This is the second article in a breakdown miniseries regarding the 2022 Hall of Fame candidates with ties to YOUR Minnesota Twins. Links to previous/future articles will be updated here!
HOF, Minnesotan Style | Justin Morneau | Joe Nathan | Torii Hunter |
The Quick Hits
Personally, I can’t believe these guys are even on the Hall of Fame ballot already. But enough about me! Or, well, I guess more about me, because the rest of this article is not only written by me, it features — gasp! — my opinions, as well, so if you’re already turned off by this meandering introduction, you might as well grab the Cracker Jack and get out while you still can.
But, for real...as far as I’m concerned, I’m still processing Justin Morneau’s waiver trade to the Pittsburgh Pirates, and that was nearly 10 years ago already. He managed a .681 OPS and did not homer in 25 games with the 2013 Buccos, a team that finished second in the National League Central, and knocked off the Cincinnati Reds in a Wild Card Game won by Francisco Liriano — although Johnny Cueto’s participation might have been a bit more memorable.
Morneau would go 6-for-20 with a double and four runs scored in the NLDS, but the St. Louis Cardinals came away with a Game 5 victory, and wound up winning the pennant. Morneau wouldn’t play for Pittsburgh again — instead, he’d win a batting title in Colorado, taking over Hall of Famer and SpongeBob enthusiast Larry Walker as the resident owner of #33.
Bizarrely, Justin Morneau would switch that number when he signed his Hail Mary deal with the Chicago White Sox, because Zach Duke was already wearing it. This confirms baseball’s longstanding theory that Zach Duke > Larry Walker, but somehow that revelation is still flying under the radar.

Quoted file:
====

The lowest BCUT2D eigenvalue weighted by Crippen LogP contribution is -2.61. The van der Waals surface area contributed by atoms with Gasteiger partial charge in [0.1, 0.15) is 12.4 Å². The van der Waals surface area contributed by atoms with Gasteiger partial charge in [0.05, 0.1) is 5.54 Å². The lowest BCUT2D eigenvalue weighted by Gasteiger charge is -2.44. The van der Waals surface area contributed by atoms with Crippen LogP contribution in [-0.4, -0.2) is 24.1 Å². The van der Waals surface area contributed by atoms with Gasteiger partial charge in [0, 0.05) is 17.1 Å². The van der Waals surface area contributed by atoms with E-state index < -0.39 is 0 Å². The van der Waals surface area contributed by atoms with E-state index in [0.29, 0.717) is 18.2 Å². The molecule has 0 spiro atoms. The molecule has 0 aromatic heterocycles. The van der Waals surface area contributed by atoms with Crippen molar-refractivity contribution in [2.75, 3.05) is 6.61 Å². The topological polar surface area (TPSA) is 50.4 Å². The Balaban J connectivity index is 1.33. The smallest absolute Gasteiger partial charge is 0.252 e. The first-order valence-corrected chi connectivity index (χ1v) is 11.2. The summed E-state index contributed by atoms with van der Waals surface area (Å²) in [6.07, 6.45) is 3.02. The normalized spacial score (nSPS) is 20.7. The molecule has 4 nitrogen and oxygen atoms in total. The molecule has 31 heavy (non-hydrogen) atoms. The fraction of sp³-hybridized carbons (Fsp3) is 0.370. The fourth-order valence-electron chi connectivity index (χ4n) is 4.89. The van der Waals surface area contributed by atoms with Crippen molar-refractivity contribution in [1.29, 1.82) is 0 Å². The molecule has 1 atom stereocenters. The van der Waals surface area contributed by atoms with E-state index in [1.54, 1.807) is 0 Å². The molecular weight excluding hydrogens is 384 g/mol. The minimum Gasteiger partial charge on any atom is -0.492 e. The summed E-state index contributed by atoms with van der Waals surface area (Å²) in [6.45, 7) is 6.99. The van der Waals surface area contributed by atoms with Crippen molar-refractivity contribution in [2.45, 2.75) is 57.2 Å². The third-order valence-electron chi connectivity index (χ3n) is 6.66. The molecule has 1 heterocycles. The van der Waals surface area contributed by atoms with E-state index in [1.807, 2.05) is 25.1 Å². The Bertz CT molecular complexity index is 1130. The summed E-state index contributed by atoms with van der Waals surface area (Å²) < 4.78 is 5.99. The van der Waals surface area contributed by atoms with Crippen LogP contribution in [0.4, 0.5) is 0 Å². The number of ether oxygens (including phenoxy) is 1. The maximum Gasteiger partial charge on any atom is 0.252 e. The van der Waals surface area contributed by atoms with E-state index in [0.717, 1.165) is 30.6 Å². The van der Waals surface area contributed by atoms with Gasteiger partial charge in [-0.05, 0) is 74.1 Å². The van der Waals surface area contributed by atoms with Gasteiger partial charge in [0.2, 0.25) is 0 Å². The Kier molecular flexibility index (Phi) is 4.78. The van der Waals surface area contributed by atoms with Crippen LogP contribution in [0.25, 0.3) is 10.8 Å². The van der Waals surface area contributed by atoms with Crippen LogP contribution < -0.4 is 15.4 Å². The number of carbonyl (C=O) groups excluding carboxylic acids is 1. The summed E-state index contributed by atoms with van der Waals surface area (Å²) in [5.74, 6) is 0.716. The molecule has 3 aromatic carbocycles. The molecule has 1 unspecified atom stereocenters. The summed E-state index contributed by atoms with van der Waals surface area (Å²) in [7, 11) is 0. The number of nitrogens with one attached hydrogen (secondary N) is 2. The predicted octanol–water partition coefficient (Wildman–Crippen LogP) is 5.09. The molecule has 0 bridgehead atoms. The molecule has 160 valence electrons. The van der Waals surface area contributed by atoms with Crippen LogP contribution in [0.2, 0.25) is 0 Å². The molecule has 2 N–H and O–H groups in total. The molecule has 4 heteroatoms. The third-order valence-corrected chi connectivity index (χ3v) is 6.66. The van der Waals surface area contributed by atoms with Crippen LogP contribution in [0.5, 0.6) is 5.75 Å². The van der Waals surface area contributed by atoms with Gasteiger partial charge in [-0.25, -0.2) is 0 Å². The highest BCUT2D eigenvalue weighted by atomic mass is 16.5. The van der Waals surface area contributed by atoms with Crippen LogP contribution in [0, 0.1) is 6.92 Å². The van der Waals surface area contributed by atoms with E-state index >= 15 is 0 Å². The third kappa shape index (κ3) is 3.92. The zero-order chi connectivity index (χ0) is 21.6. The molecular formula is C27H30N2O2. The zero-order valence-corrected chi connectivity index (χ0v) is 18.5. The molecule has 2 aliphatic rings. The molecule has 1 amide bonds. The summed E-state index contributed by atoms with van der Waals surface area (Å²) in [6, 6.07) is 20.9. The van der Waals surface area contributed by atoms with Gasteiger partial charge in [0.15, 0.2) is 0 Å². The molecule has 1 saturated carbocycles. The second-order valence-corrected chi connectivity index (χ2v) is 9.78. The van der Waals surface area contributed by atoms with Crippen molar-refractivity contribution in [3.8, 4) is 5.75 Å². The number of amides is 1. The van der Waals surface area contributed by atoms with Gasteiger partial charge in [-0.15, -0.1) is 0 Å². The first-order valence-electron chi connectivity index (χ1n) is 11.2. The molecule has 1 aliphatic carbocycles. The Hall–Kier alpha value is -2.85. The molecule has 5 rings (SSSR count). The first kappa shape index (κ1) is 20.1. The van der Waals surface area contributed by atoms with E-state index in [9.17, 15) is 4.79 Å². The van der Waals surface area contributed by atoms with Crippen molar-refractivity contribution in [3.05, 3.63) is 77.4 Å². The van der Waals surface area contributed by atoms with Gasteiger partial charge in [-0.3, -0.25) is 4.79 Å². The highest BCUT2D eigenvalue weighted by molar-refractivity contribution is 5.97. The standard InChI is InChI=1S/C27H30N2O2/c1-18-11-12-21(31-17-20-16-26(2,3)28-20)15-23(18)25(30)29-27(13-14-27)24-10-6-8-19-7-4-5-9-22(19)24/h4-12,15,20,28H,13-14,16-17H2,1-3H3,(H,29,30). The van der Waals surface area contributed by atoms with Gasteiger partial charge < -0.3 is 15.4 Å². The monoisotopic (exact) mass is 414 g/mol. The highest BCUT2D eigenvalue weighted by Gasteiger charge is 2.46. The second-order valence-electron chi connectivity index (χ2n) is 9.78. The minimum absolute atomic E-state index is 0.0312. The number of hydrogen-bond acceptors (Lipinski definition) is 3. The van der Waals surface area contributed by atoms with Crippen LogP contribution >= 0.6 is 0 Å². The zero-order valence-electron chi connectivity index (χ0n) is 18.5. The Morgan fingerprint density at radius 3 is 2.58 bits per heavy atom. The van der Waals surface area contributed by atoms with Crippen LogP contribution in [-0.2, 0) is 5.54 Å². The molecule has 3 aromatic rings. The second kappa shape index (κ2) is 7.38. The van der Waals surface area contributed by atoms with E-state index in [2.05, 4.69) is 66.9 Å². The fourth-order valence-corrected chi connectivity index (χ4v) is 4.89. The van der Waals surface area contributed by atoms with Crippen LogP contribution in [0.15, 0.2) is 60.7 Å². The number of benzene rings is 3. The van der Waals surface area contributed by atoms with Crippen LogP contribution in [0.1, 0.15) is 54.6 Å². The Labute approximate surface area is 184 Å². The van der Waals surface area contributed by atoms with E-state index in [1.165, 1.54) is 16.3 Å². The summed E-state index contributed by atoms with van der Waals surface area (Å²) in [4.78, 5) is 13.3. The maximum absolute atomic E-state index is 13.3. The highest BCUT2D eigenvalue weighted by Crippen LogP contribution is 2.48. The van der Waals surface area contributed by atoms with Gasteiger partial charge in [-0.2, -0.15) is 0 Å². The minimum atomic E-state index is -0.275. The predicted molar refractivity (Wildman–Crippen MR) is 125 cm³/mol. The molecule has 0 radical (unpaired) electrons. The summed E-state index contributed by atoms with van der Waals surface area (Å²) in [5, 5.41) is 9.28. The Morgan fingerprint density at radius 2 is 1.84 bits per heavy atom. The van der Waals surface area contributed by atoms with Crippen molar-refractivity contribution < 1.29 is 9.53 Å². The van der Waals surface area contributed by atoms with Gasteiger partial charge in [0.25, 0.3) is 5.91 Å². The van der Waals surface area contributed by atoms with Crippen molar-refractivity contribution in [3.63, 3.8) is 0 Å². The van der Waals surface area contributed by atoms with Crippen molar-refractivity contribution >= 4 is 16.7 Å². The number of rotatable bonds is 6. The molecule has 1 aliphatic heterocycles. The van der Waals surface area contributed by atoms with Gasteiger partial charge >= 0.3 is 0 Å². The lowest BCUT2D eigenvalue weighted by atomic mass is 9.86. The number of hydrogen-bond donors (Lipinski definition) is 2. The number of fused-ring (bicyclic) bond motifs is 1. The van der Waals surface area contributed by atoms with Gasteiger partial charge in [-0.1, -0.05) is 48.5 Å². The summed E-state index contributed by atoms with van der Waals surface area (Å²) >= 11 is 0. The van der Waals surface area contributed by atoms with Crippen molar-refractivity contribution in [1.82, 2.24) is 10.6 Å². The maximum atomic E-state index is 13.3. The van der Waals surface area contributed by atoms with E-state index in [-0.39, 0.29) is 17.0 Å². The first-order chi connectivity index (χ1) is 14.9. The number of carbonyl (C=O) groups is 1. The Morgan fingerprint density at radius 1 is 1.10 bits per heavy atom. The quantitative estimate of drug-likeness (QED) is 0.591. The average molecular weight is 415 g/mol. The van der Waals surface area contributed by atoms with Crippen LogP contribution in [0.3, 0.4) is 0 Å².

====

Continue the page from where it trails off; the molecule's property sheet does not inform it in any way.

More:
Morneau got into a few weeks’ baseball with Chicago, then called it a day.
That’s how it all ended for Justin Morneau, who hit .275/.331/.433 (106 OPS+) with 66 homers in the just-under-600 games he played in following a career-derailing concussion in the summer of 2010 at Target Field.
At the time, it looked like Minnesota’s M&M boys could be on track for back-to-back MVPs; Joe Mauer had taken home the hardware in 2009, and Morneau — already the 2006 recipient in the American League — was hitting .345/.437/.618 with 4.7 bWAR through exactly 81 games, and was already named the starting first baseman at the All-Star Game, when a slide into second base ended his season.
Some consider this the turning point of Justin Morneau’s career, and the linchpin around which is centered any reason for Hall of Fame discussion. But is that a fair assessment? Was Morneau on a Hall of Fame track, one that was unduly interrupted by an unfortunate collision?
Drafted in 1999 out of New Westminster HS in British Columbia, Mr. Forearms McBunty up there has been a part of the Twins lexicon for pretty much the entire 21st century.
In Twins Territory, we’re familiar with the run-down. Morneau was the 2006 American League MVP, hitting .321 with 34 homers and 130 RBI, numbers of great relevance at the time. They still look good today, but wouldn’t have decided the voting. Nevertheless, after taking home the hardware, Morneau would make four consecutive All-Star appearances through the rest of his 20s, winning a Silver Slugger along the way, and finishing second to Dustin Pedroia in 2008 MVP voting.
While the Twins Hall of Fame conversation is a no-brainer, the MLB Hall of Fame conversation has always felt — to me — like a bit of a non-starter. As flashy as Morneau’s contemporary accolades were — and, don’t get me wrong, Morneau was a good player — they simply don’t hold up to a more modern scrutiny.